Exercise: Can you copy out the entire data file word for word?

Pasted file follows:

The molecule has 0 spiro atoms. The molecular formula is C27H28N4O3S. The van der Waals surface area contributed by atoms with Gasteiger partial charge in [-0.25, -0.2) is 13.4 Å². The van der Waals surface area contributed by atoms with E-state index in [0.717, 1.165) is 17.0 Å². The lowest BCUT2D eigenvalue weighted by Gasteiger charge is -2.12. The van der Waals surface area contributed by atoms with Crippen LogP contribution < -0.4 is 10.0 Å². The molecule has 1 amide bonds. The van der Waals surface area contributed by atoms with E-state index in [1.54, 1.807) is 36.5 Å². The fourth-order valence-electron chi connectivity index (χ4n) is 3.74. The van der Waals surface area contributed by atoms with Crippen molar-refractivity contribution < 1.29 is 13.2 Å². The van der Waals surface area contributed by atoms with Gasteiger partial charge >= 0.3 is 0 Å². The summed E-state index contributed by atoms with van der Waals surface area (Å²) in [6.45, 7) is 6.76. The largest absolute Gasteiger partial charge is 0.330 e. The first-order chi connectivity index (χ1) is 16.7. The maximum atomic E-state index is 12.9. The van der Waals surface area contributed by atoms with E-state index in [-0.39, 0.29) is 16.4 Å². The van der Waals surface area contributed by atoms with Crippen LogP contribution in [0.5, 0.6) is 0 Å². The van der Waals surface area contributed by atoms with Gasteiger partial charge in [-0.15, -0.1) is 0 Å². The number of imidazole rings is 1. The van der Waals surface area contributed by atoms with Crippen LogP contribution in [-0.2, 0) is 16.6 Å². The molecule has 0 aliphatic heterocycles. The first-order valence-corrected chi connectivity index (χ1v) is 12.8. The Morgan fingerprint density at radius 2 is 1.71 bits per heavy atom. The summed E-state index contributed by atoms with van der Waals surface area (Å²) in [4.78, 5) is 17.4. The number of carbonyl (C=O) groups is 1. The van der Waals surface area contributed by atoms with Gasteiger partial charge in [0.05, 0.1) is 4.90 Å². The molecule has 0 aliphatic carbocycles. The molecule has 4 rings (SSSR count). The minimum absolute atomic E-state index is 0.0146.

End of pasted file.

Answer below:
The molecule has 0 spiro atoms. The molecular formula is C27H28N4O3S. The van der Waals surface area contributed by atoms with Gasteiger partial charge in [-0.25, -0.2) is 13.4 Å². The van der Waals surface area contributed by atoms with E-state index in [0.717, 1.165) is 17.0 Å². The lowest BCUT2D eigenvalue weighted by Gasteiger charge is -2.12. The van der Waals surface area contributed by atoms with Crippen LogP contribution < -0.4 is 10.0 Å². The molecule has 1 amide bonds. The van der Waals surface area contributed by atoms with E-state index in [1.54, 1.807) is 36.5 Å². The fourth-order valence-electron chi connectivity index (χ4n) is 3.74. The van der Waals surface area contributed by atoms with Crippen molar-refractivity contribution < 1.29 is 13.2 Å². The van der Waals surface area contributed by atoms with Gasteiger partial charge >= 0.3 is 0 Å². The summed E-state index contributed by atoms with van der Waals surface area (Å²) in [6.45, 7) is 6.76. The largest absolute Gasteiger partial charge is 0.330 e. The first-order chi connectivity index (χ1) is 16.7. The maximum atomic E-state index is 12.9. The van der Waals surface area contributed by atoms with E-state index in [-0.39, 0.29) is 16.4 Å². The van der Waals surface area contributed by atoms with Crippen LogP contribution in [0.5, 0.6) is 0 Å². The van der Waals surface area contributed by atoms with Gasteiger partial charge in [-0.15, -0.1) is 0 Å². The number of imidazole rings is 1. The van der Waals surface area contributed by atoms with Crippen LogP contribution in [-0.2, 0) is 16.6 Å². The molecule has 0 aliphatic heterocycles. The first-order valence-corrected chi connectivity index (χ1v) is 12.8. The Morgan fingerprint density at radius 2 is 1.71 bits per heavy atom. The summed E-state index contributed by atoms with van der Waals surface area (Å²) in [4.78, 5) is 17.4. The number of carbonyl (C=O) groups is 1. The van der Waals surface area contributed by atoms with Gasteiger partial charge in [0.05, 0.1) is 4.90 Å². The molecule has 0 aliphatic carbocycles. The molecule has 4 rings (SSSR count). The minimum absolute atomic E-state index is 0.0146.